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If the last two editions of Rock Star (a Making the Band-like TV show) are any indication, one thing can be said about the state of hard rock and metal: Talented, charismatic singers are in short supply. Perhaps that may explain the Velvet Revolvers and Audioslaves (and, if you’re my age, the Night Rangers and Asias) of the world. To many rock fans, a good, road-worn lead singer is worth all the guitar and drum virtuosos combined. Up on stage, the vocalist can’t fake that kind of connection with his or her audience. Part ringmaster and part party facilitator, lead singers are what drive the concert experience and leave the biggest imprint on any rock album.

Bands with singers of this status don’t release albums that often, and so The Cult’s Born Into This, out last October, certainly merits a review. While the title is self-explanatory, the first single, “Dirty Little Rockstar,” eliminates any doubt that this is sleaze rock taken to an almost religious experience.

With a back catalog like the Cult’s, there is no need to introduce the band, but let me try for those unfamiliar: Without a doubt, every shortlist of top-10 rock singers of the last two decades includes Cult vocalist Ian Astbury. If you don’t believe me, ask the surviving members of the Doors, who thought Astbury worthy to sing in the band’s 2002 revival. Like Jim Morrison’s, Astbury’s voice is simply iconic — immediately recognizable — but the Cult has been sorely missed these past few years. Label troubles put a quick and sour end to the last album/tour cycle in 2001 for Beyond Good and Evil, after which Astbury went on to front the reunited Doors. Still, the interplay between Astbury and Billy Duffy (Cult’s guitarist) floats along the same lofty clouds as Jagger/Richards or Bono/Edge, and this music is too powerful to stay down for long. I am glad to say it remains as large-sounding now with Born Into This as it did decades ago with Sonic Temple.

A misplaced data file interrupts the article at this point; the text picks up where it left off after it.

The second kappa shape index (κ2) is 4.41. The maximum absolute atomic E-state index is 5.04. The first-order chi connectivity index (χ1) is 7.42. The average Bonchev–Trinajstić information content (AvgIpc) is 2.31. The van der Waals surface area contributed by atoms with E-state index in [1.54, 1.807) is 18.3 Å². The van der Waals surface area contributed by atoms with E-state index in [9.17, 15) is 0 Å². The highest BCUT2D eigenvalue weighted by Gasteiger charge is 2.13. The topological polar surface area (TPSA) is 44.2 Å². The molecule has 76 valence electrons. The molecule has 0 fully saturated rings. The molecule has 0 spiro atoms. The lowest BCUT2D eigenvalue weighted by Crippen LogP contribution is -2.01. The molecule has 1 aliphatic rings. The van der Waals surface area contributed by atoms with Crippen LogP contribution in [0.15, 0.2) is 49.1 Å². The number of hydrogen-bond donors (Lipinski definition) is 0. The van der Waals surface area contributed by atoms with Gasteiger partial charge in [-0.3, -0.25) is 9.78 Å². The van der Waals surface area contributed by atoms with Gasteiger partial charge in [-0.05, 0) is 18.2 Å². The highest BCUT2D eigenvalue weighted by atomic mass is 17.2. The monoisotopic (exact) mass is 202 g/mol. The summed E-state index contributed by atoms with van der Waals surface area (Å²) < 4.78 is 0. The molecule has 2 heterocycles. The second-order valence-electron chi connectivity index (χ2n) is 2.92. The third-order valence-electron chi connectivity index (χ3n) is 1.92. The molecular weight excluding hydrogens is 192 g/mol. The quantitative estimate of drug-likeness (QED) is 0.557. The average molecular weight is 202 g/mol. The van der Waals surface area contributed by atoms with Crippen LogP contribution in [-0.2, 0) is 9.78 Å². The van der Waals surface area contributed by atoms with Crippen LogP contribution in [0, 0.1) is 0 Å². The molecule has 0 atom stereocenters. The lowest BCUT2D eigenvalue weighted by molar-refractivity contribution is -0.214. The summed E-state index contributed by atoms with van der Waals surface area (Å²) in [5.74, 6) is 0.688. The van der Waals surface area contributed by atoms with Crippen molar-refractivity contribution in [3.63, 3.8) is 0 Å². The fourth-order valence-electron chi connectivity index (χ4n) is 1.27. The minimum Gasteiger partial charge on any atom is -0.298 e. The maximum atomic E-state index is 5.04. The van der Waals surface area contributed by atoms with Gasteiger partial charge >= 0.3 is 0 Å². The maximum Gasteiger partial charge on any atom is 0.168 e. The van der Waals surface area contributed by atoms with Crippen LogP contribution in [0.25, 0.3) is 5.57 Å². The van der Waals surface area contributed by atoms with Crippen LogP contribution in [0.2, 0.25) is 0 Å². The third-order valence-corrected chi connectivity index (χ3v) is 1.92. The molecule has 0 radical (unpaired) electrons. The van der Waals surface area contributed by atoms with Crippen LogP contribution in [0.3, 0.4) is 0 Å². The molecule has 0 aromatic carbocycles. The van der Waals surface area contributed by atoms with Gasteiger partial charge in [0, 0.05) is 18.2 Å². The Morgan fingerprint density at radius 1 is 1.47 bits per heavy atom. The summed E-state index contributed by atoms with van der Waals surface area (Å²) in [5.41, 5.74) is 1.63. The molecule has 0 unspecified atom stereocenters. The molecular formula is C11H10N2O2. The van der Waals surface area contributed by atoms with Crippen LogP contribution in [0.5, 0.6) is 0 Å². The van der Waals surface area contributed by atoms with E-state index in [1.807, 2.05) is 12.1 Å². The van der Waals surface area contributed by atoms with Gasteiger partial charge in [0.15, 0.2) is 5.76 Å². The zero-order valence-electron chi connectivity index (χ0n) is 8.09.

On Born Into This, “Holy Mountain” is an acoustic piece that reflects Astbury’s travels to India and the Himalayas, and the song is as sincere and unrestrained as the rest of the album. As uplifting as it is introspective, “Holy Mountain” can be taken as symbolic of the cycle of incline and decline in Astbury’s life and career. “I Assassin” has a beefy groove to it, and “Tiger in the Sun” soars. “Illuminated” is classic Cult, with a beautiful melody, while “Citizens” updates that classic sound, if possible, just holding back as you expect it to explode. Speaking of which, the addition of John Tempesta on drums works surprisingly well. Coming from the metal world — having played with Exodus, Testament, and White Zombie to name a few — Tempesta’s energy fills in the space around the orchestrated chaos that Astbury/Duffy have created once again.

This is an album to love and make love to, and the Cult a phoenix that, while repeatedly burned, continues to rise.